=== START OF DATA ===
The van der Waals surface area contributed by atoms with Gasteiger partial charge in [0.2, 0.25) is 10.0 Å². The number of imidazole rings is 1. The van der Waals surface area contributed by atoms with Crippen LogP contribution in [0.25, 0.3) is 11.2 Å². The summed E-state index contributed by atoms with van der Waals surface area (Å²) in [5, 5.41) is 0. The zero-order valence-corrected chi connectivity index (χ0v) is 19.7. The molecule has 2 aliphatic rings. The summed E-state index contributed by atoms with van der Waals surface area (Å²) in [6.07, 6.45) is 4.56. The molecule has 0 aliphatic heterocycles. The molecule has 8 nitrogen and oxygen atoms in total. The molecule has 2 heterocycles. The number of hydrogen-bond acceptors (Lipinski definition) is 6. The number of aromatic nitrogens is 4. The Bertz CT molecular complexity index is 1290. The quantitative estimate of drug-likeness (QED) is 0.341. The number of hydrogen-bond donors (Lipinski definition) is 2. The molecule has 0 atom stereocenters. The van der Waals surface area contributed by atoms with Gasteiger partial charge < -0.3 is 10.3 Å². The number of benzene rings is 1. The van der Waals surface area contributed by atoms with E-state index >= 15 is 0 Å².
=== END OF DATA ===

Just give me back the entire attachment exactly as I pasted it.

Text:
The van der Waals surface area contributed by atoms with Gasteiger partial charge in [0.2, 0.25) is 10.0 Å². The number of imidazole rings is 1. The van der Waals surface area contributed by atoms with Crippen LogP contribution in [0.25, 0.3) is 11.2 Å². The summed E-state index contributed by atoms with van der Waals surface area (Å²) in [5, 5.41) is 0. The zero-order valence-corrected chi connectivity index (χ0v) is 19.7. The molecule has 2 aliphatic rings. The summed E-state index contributed by atoms with van der Waals surface area (Å²) in [6.07, 6.45) is 4.56. The molecule has 0 aliphatic heterocycles. The molecule has 8 nitrogen and oxygen atoms in total. The molecule has 2 heterocycles. The number of hydrogen-bond acceptors (Lipinski definition) is 6. The number of aromatic nitrogens is 4. The Bertz CT molecular complexity index is 1290. The quantitative estimate of drug-likeness (QED) is 0.341. The number of hydrogen-bond donors (Lipinski definition) is 2. The molecule has 0 atom stereocenters. The van der Waals surface area contributed by atoms with Gasteiger partial charge < -0.3 is 10.3 Å². The number of benzene rings is 1. The van der Waals surface area contributed by atoms with E-state index >= 15 is 0 Å².